House GOP may require constitutional test for all new legislation

Insofar as this sort of thing might encourage the public to think more critically about constitutional limits on government, I like it. Insofar as it’s aimed at reining in Democratic legislative excess … I don’t get it.

Rep. Rob Bishop (R-Utah), the head of the House Rules Working Group, on Thursday said the GOP transition team will recommend the adoption of a rule requiring lawmakers to provide constitutional authority for every bill.

“The Constitution is not that long. The operating manual for a Toyota Camry is more than five times longer, so it should not be that difficult,” Bishop said.

GOP leaders intended to send out a memo later Thursday providing guidance to members of the 112th Congress on how to deal with the new requirement, and suggest “resources they can go to to assist,” said Rep. Greg Walden (R-Ore.), the chairman of the transition team.

“The Constitution will suddenly become en vogue again” in the next House, Bishop said.

Well, it’ll be en vogue again for the small class of political junkies who follow Congress closely enough to pay attention to debate over constitutional points. Which, as I say, is why I like it, but don’t expect the media to suddenly convert to strict constructionism just because Republicans are now forcing them to pay attention to this. Beyond that, two things. One: If you’re thinking that this might somehow deter statist liberals from offering more ambitious legislation, why exactly are you thinking that? They’ve defended something as novel as the ObamaCare mandate with not one but two constitutional powers (Commerce and Tax and Spend) and doubtless could find some small peg in the text of the Constitution itself or Supreme Court precedent on which to hang any bill they like. Even if their reasoning is lame, does anyone seriously believe that votes on either side of the aisle will turn on it? A Blue Dog who finds a progressive’s constitutional argument wanting will simply shrug it off and vote for it anyway on grounds that it’s up to the courts to decide.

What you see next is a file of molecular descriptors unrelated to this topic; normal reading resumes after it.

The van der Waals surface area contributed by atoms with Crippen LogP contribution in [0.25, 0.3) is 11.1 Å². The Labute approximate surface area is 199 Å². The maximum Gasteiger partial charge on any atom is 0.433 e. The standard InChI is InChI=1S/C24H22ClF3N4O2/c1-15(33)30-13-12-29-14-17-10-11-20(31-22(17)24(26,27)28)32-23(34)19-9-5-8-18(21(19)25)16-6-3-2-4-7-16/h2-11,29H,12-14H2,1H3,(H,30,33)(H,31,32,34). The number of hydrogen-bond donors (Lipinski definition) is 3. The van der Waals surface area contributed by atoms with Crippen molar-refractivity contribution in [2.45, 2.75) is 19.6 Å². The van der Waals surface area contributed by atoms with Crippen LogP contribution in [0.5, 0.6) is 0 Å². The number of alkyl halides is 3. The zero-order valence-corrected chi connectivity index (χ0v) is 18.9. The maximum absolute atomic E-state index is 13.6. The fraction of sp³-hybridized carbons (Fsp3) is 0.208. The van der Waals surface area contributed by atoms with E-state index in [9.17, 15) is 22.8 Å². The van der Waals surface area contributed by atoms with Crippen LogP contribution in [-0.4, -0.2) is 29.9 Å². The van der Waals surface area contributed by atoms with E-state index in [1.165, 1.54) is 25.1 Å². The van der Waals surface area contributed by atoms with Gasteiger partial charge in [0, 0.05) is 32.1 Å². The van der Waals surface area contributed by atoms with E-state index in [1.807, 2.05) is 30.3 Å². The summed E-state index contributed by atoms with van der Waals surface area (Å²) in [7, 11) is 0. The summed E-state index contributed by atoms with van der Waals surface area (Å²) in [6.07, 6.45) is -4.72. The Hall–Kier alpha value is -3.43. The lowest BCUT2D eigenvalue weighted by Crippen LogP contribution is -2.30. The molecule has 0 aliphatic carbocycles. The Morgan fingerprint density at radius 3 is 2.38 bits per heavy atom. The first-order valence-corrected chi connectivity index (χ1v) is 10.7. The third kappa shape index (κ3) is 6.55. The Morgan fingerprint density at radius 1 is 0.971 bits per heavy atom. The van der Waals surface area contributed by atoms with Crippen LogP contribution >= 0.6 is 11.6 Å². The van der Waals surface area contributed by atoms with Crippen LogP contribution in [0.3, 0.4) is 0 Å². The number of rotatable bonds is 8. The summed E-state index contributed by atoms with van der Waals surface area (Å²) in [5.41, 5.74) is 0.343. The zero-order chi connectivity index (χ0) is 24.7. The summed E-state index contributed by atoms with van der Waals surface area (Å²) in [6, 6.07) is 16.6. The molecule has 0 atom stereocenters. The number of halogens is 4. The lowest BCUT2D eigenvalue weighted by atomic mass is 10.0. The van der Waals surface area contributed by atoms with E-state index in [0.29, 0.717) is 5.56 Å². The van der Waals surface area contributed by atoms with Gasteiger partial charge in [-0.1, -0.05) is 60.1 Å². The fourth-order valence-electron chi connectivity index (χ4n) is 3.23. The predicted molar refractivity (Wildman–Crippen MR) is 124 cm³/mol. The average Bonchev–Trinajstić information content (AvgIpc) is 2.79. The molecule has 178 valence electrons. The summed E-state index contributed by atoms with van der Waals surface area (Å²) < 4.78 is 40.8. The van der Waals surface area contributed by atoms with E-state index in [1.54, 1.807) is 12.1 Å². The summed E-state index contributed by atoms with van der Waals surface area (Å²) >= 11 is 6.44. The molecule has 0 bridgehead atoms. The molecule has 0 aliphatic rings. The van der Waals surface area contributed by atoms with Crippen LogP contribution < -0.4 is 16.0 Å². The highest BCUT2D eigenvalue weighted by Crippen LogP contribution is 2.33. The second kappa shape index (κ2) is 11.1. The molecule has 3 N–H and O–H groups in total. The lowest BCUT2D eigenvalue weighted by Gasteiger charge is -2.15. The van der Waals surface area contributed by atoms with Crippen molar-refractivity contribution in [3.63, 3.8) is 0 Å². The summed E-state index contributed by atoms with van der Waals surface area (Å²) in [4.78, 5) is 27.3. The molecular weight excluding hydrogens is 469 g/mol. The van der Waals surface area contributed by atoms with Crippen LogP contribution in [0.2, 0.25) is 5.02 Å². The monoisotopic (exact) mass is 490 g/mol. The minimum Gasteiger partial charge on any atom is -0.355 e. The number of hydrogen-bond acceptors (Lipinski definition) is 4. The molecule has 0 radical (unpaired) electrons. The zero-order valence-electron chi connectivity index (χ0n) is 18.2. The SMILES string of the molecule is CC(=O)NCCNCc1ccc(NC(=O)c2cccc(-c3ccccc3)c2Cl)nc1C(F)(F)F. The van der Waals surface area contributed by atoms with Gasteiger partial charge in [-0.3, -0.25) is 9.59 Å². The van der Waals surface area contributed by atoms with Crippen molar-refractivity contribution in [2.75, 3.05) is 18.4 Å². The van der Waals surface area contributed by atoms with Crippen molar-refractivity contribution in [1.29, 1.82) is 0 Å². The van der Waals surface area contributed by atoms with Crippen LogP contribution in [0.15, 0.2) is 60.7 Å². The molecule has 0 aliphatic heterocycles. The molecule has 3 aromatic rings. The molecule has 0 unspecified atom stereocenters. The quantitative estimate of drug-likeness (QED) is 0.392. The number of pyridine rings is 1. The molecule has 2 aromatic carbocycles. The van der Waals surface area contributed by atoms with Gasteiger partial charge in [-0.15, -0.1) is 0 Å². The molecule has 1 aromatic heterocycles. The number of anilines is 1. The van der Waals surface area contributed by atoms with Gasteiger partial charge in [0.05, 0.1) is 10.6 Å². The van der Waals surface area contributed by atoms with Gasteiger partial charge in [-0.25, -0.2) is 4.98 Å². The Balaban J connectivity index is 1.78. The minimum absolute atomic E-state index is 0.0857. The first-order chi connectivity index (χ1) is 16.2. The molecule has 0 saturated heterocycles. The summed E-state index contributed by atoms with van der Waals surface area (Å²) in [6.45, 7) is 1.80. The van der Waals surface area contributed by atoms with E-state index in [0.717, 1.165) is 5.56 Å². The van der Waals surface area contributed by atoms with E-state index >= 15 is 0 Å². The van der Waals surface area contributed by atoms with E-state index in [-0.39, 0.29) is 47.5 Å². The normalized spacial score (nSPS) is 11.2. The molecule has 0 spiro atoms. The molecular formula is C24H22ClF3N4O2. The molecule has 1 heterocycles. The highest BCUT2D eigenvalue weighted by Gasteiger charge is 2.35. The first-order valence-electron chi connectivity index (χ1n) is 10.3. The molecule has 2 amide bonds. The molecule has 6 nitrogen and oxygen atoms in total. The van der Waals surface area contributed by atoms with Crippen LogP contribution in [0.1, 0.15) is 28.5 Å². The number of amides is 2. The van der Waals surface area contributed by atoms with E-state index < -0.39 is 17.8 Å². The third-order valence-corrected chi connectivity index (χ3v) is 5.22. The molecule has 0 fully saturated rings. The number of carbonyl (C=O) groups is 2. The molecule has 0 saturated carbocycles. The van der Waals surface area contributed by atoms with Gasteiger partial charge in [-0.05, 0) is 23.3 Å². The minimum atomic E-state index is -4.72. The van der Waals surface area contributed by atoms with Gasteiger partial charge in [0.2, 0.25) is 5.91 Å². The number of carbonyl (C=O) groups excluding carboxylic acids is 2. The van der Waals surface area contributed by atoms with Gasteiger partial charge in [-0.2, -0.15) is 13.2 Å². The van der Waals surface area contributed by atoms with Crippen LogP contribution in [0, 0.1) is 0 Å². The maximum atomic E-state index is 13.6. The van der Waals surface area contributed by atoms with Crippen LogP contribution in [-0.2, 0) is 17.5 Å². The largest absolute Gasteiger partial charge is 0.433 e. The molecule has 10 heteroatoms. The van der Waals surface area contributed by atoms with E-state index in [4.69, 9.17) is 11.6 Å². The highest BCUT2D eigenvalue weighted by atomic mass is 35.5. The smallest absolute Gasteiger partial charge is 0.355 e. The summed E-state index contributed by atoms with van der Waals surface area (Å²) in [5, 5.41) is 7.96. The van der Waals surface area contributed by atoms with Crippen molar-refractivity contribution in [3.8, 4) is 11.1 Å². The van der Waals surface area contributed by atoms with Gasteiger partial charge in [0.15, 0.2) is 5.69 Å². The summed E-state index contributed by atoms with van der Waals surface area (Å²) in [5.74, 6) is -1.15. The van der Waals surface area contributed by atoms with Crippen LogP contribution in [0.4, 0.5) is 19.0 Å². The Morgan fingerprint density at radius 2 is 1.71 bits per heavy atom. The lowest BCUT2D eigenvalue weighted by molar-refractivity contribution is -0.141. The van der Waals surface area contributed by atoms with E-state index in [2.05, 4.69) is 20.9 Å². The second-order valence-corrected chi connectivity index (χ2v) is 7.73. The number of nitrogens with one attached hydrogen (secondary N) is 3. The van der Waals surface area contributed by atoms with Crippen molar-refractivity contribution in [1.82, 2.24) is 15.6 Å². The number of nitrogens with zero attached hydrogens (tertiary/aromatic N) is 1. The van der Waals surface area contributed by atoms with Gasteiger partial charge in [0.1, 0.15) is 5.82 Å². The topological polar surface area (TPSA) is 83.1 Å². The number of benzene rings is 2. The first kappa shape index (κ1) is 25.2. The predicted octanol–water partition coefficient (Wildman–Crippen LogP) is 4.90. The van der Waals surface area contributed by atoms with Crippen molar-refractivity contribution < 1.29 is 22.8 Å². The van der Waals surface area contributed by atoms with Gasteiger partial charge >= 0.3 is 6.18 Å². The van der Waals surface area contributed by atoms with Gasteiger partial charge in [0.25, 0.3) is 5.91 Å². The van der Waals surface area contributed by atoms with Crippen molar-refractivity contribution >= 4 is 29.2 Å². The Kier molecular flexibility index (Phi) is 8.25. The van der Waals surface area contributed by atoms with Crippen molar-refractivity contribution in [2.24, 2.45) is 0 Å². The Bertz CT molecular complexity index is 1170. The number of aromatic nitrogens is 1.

Two: To the extent that anyone’s actions will be constrained by this, it’ll be the GOP’s. This is an open invitation for libertarians to confront the Republican leadership on traditional constitutional objections like the lack of any formal declaration of war for Afghanistan or Iraq or the absence of any textual authority for the Department of Education. If Boehner et al. are going to be constitutional sticklers with Democratic bills, what happens the next time the GOP passes funding for education or there’s a new high-profile terror arrest and we get back into the Miranda question again? Seems like they’re setting themselves up either to spend a lot more of their time as a congressional majority defending the constitutional merits of their own bills (Democrats will attack them on it at every opportunity, partly to make hay and partly to slow down the GOP’s agenda) or to ignore the constitutional debate and risk being attacked as hypocrites by the media. I don’t get it.